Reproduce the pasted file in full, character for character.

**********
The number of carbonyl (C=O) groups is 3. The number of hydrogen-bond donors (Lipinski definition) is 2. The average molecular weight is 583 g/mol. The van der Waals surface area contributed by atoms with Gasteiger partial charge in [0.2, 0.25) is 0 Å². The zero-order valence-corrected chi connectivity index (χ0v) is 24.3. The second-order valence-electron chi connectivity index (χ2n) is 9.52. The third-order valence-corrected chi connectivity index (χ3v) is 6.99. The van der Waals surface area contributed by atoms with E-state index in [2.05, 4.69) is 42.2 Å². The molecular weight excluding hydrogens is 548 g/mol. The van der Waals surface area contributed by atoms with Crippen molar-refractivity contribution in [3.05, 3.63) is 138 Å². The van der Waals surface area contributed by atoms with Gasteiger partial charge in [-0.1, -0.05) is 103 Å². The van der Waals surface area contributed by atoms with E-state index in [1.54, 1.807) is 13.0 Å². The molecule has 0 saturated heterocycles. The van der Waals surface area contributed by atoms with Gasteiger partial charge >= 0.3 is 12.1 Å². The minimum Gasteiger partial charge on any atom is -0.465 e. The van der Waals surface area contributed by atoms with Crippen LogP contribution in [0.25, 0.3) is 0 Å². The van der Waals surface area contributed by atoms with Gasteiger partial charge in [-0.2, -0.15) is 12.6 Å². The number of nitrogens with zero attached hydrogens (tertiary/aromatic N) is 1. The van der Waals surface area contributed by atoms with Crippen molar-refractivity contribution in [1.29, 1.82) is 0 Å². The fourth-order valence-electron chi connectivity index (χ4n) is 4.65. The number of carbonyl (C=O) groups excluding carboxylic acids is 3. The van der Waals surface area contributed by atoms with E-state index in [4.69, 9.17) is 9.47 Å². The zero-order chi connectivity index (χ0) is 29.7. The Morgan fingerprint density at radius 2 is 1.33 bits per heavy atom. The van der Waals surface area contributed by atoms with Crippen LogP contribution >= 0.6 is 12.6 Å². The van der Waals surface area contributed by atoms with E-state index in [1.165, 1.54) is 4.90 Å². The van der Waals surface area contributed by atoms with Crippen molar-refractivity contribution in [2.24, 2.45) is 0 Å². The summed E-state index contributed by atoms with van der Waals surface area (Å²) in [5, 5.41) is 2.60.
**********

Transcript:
The number of carbonyl (C=O) groups is 3. The number of hydrogen-bond donors (Lipinski definition) is 2. The average molecular weight is 583 g/mol. The van der Waals surface area contributed by atoms with Gasteiger partial charge in [0.2, 0.25) is 0 Å². The zero-order valence-corrected chi connectivity index (χ0v) is 24.3. The second-order valence-electron chi connectivity index (χ2n) is 9.52. The third-order valence-corrected chi connectivity index (χ3v) is 6.99. The van der Waals surface area contributed by atoms with E-state index in [2.05, 4.69) is 42.2 Å². The molecular weight excluding hydrogens is 548 g/mol. The van der Waals surface area contributed by atoms with Crippen molar-refractivity contribution in [3.05, 3.63) is 138 Å². The van der Waals surface area contributed by atoms with Gasteiger partial charge in [-0.1, -0.05) is 103 Å². The van der Waals surface area contributed by atoms with E-state index in [1.54, 1.807) is 13.0 Å². The molecule has 0 saturated heterocycles. The van der Waals surface area contributed by atoms with Gasteiger partial charge >= 0.3 is 12.1 Å². The minimum Gasteiger partial charge on any atom is -0.465 e. The van der Waals surface area contributed by atoms with Crippen LogP contribution in [0.25, 0.3) is 0 Å². The van der Waals surface area contributed by atoms with Gasteiger partial charge in [-0.2, -0.15) is 12.6 Å². The number of nitrogens with zero attached hydrogens (tertiary/aromatic N) is 1. The van der Waals surface area contributed by atoms with Crippen molar-refractivity contribution in [1.29, 1.82) is 0 Å². The fourth-order valence-electron chi connectivity index (χ4n) is 4.65. The number of carbonyl (C=O) groups excluding carboxylic acids is 3. The van der Waals surface area contributed by atoms with E-state index in [4.69, 9.17) is 9.47 Å². The zero-order chi connectivity index (χ0) is 29.7. The Morgan fingerprint density at radius 2 is 1.33 bits per heavy atom. The van der Waals surface area contributed by atoms with Crippen LogP contribution >= 0.6 is 12.6 Å². The van der Waals surface area contributed by atoms with E-state index in [1.165, 1.54) is 4.90 Å². The van der Waals surface area contributed by atoms with Crippen molar-refractivity contribution in [2.24, 2.45) is 0 Å². The summed E-state index contributed by atoms with van der Waals surface area (Å²) in [5, 5.41) is 2.60.